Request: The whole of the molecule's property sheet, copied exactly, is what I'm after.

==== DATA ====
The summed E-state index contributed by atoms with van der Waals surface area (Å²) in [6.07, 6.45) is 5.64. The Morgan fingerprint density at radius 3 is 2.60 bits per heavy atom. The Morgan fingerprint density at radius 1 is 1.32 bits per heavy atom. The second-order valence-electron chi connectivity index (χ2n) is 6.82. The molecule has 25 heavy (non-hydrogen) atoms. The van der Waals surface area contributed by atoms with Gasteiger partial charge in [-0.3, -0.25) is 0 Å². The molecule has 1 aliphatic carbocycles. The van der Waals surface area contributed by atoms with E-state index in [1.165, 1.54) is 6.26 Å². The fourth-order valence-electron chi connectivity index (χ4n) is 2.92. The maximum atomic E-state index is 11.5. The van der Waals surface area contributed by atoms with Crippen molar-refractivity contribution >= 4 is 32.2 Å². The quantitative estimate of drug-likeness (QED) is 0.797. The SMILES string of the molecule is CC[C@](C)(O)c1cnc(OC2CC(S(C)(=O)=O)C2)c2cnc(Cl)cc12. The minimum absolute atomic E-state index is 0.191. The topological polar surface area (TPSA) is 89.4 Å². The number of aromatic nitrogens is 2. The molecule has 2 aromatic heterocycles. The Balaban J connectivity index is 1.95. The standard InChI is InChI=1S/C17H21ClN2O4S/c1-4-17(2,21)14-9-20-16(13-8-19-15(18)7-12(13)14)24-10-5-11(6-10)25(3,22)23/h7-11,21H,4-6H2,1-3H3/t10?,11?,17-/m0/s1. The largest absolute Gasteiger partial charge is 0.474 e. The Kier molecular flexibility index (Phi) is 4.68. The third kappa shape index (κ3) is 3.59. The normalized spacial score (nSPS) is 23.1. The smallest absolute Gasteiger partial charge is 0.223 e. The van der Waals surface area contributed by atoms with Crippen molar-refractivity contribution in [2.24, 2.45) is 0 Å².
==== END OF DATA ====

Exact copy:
The summed E-state index contributed by atoms with van der Waals surface area (Å²) in [6.07, 6.45) is 5.64. The Morgan fingerprint density at radius 3 is 2.60 bits per heavy atom. The Morgan fingerprint density at radius 1 is 1.32 bits per heavy atom. The second-order valence-electron chi connectivity index (χ2n) is 6.82. The molecule has 25 heavy (non-hydrogen) atoms. The van der Waals surface area contributed by atoms with Gasteiger partial charge in [-0.3, -0.25) is 0 Å². The molecule has 1 aliphatic carbocycles. The van der Waals surface area contributed by atoms with E-state index in [1.165, 1.54) is 6.26 Å². The fourth-order valence-electron chi connectivity index (χ4n) is 2.92. The maximum atomic E-state index is 11.5. The van der Waals surface area contributed by atoms with Crippen molar-refractivity contribution >= 4 is 32.2 Å². The quantitative estimate of drug-likeness (QED) is 0.797. The SMILES string of the molecule is CC[C@](C)(O)c1cnc(OC2CC(S(C)(=O)=O)C2)c2cnc(Cl)cc12. The minimum absolute atomic E-state index is 0.191. The topological polar surface area (TPSA) is 89.4 Å². The number of aromatic nitrogens is 2. The molecule has 2 aromatic heterocycles. The Balaban J connectivity index is 1.95. The standard InChI is InChI=1S/C17H21ClN2O4S/c1-4-17(2,21)14-9-20-16(13-8-19-15(18)7-12(13)14)24-10-5-11(6-10)25(3,22)23/h7-11,21H,4-6H2,1-3H3/t10?,11?,17-/m0/s1. The largest absolute Gasteiger partial charge is 0.474 e. The Kier molecular flexibility index (Phi) is 4.68. The third kappa shape index (κ3) is 3.59. The normalized spacial score (nSPS) is 23.1. The smallest absolute Gasteiger partial charge is 0.223 e. The van der Waals surface area contributed by atoms with Crippen molar-refractivity contribution in [2.24, 2.45) is 0 Å².